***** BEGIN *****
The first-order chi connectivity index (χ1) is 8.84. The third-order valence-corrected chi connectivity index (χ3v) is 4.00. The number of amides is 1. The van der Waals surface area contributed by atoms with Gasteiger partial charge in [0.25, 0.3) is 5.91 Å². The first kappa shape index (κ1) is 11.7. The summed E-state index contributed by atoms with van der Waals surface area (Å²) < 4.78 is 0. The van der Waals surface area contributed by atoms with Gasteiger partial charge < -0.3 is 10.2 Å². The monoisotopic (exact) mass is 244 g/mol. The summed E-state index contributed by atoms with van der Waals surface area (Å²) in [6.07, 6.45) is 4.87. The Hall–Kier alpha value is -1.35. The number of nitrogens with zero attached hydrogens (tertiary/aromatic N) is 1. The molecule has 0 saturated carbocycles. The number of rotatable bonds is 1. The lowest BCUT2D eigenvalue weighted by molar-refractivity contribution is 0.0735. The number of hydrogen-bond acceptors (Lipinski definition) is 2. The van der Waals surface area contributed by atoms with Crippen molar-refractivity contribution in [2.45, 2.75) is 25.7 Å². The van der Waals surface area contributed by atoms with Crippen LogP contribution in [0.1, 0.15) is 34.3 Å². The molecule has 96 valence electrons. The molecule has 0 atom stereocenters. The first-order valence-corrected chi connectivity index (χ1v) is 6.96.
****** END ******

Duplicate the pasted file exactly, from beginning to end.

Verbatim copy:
The first-order chi connectivity index (χ1) is 8.84. The third-order valence-corrected chi connectivity index (χ3v) is 4.00. The number of amides is 1. The van der Waals surface area contributed by atoms with Gasteiger partial charge in [0.25, 0.3) is 5.91 Å². The first kappa shape index (κ1) is 11.7. The summed E-state index contributed by atoms with van der Waals surface area (Å²) < 4.78 is 0. The van der Waals surface area contributed by atoms with Gasteiger partial charge < -0.3 is 10.2 Å². The monoisotopic (exact) mass is 244 g/mol. The summed E-state index contributed by atoms with van der Waals surface area (Å²) in [6.07, 6.45) is 4.87. The Hall–Kier alpha value is -1.35. The number of nitrogens with zero attached hydrogens (tertiary/aromatic N) is 1. The molecule has 0 saturated carbocycles. The number of rotatable bonds is 1. The lowest BCUT2D eigenvalue weighted by molar-refractivity contribution is 0.0735. The number of hydrogen-bond acceptors (Lipinski definition) is 2. The van der Waals surface area contributed by atoms with Crippen molar-refractivity contribution in [2.45, 2.75) is 25.7 Å². The van der Waals surface area contributed by atoms with Crippen LogP contribution in [0.1, 0.15) is 34.3 Å². The molecule has 96 valence electrons. The molecule has 0 atom stereocenters. The first-order valence-corrected chi connectivity index (χ1v) is 6.96.